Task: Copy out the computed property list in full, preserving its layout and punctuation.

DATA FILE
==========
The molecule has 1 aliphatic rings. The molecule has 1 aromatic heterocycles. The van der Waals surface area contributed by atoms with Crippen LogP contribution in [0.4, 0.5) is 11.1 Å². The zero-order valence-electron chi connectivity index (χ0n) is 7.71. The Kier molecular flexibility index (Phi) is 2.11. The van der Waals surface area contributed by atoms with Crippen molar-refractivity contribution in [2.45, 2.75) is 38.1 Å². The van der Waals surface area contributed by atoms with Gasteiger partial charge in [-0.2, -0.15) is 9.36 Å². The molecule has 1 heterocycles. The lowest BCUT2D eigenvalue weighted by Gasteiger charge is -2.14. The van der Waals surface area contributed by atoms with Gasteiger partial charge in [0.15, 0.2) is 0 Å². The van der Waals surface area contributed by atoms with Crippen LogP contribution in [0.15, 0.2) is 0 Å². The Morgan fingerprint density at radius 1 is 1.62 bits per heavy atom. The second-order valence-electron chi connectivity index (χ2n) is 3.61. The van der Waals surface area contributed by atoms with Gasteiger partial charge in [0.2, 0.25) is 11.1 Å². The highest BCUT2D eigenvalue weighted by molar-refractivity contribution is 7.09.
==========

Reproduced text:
The molecule has 1 aliphatic rings. The molecule has 1 aromatic heterocycles. The van der Waals surface area contributed by atoms with Crippen LogP contribution in [0.4, 0.5) is 11.1 Å². The zero-order valence-electron chi connectivity index (χ0n) is 7.71. The Kier molecular flexibility index (Phi) is 2.11. The van der Waals surface area contributed by atoms with Crippen molar-refractivity contribution in [2.45, 2.75) is 38.1 Å². The van der Waals surface area contributed by atoms with Gasteiger partial charge in [-0.2, -0.15) is 9.36 Å². The molecule has 1 heterocycles. The lowest BCUT2D eigenvalue weighted by Gasteiger charge is -2.14. The van der Waals surface area contributed by atoms with Gasteiger partial charge in [0.15, 0.2) is 0 Å². The van der Waals surface area contributed by atoms with Crippen LogP contribution in [0.15, 0.2) is 0 Å². The Morgan fingerprint density at radius 1 is 1.62 bits per heavy atom. The second-order valence-electron chi connectivity index (χ2n) is 3.61. The van der Waals surface area contributed by atoms with Gasteiger partial charge in [0.2, 0.25) is 11.1 Å². The highest BCUT2D eigenvalue weighted by molar-refractivity contribution is 7.09.